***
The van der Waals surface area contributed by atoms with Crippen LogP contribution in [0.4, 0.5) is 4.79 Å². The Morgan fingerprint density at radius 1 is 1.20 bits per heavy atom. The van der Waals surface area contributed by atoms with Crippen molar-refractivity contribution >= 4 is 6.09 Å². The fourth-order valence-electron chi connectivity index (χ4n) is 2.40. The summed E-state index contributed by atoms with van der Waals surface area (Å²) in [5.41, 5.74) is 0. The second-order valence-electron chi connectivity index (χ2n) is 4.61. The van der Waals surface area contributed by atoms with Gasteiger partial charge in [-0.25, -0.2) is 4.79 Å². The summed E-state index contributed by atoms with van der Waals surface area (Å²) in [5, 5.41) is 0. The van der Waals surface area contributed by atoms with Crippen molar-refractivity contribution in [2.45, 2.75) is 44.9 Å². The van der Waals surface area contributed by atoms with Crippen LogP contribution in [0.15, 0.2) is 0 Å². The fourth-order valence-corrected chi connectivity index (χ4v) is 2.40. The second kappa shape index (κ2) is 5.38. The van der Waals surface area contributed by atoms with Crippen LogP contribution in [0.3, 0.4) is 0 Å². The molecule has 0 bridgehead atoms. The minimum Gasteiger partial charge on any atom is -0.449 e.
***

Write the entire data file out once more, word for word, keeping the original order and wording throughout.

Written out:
The van der Waals surface area contributed by atoms with Crippen LogP contribution in [0.4, 0.5) is 4.79 Å². The Morgan fingerprint density at radius 1 is 1.20 bits per heavy atom. The van der Waals surface area contributed by atoms with Crippen molar-refractivity contribution >= 4 is 6.09 Å². The fourth-order valence-electron chi connectivity index (χ4n) is 2.40. The summed E-state index contributed by atoms with van der Waals surface area (Å²) in [5.41, 5.74) is 0. The second-order valence-electron chi connectivity index (χ2n) is 4.61. The van der Waals surface area contributed by atoms with Gasteiger partial charge in [-0.25, -0.2) is 4.79 Å². The summed E-state index contributed by atoms with van der Waals surface area (Å²) in [5, 5.41) is 0. The van der Waals surface area contributed by atoms with Crippen molar-refractivity contribution in [2.45, 2.75) is 44.9 Å². The van der Waals surface area contributed by atoms with Crippen LogP contribution in [0.15, 0.2) is 0 Å². The fourth-order valence-corrected chi connectivity index (χ4v) is 2.40. The second kappa shape index (κ2) is 5.38. The van der Waals surface area contributed by atoms with Crippen LogP contribution in [0.3, 0.4) is 0 Å². The molecule has 0 bridgehead atoms. The minimum Gasteiger partial charge on any atom is -0.449 e.